So, I’m grading Saxon Math 6/5 with my oldest daughter the other day – we needed to catch up on grading a bit, so we had a lot to go over. It just so happened my husband was home, hanging by the kitchen island while I read off answers.
I speed through the answers as quickly as I can, but I’ve got standards for reading the answers (the topic of this article, actually). And the entire time all I can think is, “I bet my husband is really impressed with my math reading skills.”
Seriously – that’s how big of a nerd I am! I thought my husband might just love me a little more because he listened to me read fractions, mixed numbers, and decimals with aplomb. Like my abilities in 5th-grade math are my most winning traits – what is this elementary school?
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Anyway, all this focus on my read-aloud skills in math reminded me I have been meaning to talk about Saxon Math Grading for a while now. Because just like everything else with Saxon Math, I have thoughts.
My Saxon Math friends know I have abundant thoughts about Saxon Math. We have been using it for 6 years now and have attained Math 7/6 – coming up in the fall! In that time, I have
- figured out what’s really going on in each level of Saxon Math,
- fought overwhelm and general laziness
- created resources to make teaching Saxon Math in the early years a breeze
- learned alongside my students and more.
Now I’m back! Ready to get a little grammar and word nerdy with you, as it relates to Saxon Math.
Let’s talk about Grading Saxon Math in the upper elementary levels and beyond.
A Word About Outsourcing Saxon
First, I do not outsource grading. As you may know, I also don’t outsource the teaching of Saxon Math. I find it of primary importance to know where my students are in math at all times even though the upper-level years of Saxon Math are largely independent.
That is not a put-down for those wonderful resources for parents and students out there. I recently watched a webinar with Nicole the Math Lady and she is lovely and engaging in all the best ways. But I don’t want to lose the connection I have with my kids in math. Also, as good as Nicole the Math Lady is, she cannot see when my kids are just not getting it. And if I were to rely on her teaching my kids, I would feel less equipped when they do come to me with math problems.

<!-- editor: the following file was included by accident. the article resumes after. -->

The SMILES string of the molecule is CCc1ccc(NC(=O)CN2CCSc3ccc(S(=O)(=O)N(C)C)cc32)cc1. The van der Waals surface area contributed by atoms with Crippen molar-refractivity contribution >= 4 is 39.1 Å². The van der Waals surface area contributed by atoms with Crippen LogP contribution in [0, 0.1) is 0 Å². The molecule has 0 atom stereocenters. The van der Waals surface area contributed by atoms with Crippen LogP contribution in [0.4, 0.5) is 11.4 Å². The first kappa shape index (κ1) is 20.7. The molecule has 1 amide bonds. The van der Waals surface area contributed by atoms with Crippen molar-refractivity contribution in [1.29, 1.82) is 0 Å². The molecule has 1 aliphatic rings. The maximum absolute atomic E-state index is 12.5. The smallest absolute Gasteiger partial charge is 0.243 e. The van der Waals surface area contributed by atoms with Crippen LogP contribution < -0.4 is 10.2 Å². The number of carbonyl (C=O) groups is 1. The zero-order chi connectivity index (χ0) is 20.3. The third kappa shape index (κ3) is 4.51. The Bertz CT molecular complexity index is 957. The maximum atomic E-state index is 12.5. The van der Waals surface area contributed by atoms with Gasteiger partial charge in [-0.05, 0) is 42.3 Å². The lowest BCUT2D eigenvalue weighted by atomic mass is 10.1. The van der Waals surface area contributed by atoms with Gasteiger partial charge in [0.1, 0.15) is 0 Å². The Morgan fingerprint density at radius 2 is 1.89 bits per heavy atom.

Saxon Math is intended to be student interaction with the textbook. It is not intended to be a lecture-then-practice kind of class. In our home, my upper elementary students work for 1 hour each day (4 days a week) on Saxon Math. In that time, they read the lesson for the day, do the warm-up, the lesson practice, and the problem sets for the lesson. Sometimes they can fit 2 lessons in during that hour. In the early lessons of each level, they can do 2-3.
In John Reed’s invaluable book, Using John Saxon’s Math Books, he discusses grading Saxon Math once a week. While we try to fit in grading sessions a bit more frequently – due to my students’ pushing through at a quick pace – I tend to agree that grading needs to be done at least once each week.
P.S. I want to throw in here, that I am not shaming you if you outsource Saxon Math (all or part of it). Those resources are valuable and necessary sometimes. Homeschooling is hard, leave the heavy stuff behind.
What to Grade in Saxon Math
We grade everything in Saxon Math. We also do everything in Saxon Math – every lesson, every math fact practice, every investigation, every test. Some people will give their students tests instead of lessons at the beginning of a level in order to more accurately place them. We don’t do that. In my opinion, this interferes with the fundamental structure of Saxon Math – Incremental Development and Constant Meaningful Review.
My students complete their lessons and check their own math fact practice sheets. Then when it is time for a grading session, I pull out my solutions manual and grade the lessons (and investigations) – giving them the answers aloud. For tests, I have my students read their answers as I check them in the book.
When the grading session is finished, my students take the time to make corrections on any missed problems from their lessons.
Why Grade Saxon Math?
We live in a state where we can be completely independent until high school. As such, my kids have no idea about real “tests” or “grades.” My children have never even discussed letter grading.
One of the joys of homeschooling is knowing exactly where each student is in any given subject without ever having to give a test or focus on evaluation. Our conversations let me know where my students are struggling, where they are excelling, and where they are right on track.
So, you might be wondering why I even grade Saxon Math.
Grading Saxon Math with my kids helps me to see where they are losing focus in math lessons, which students are most likely to make a simple math error, and where my students need a little bit of extra practice.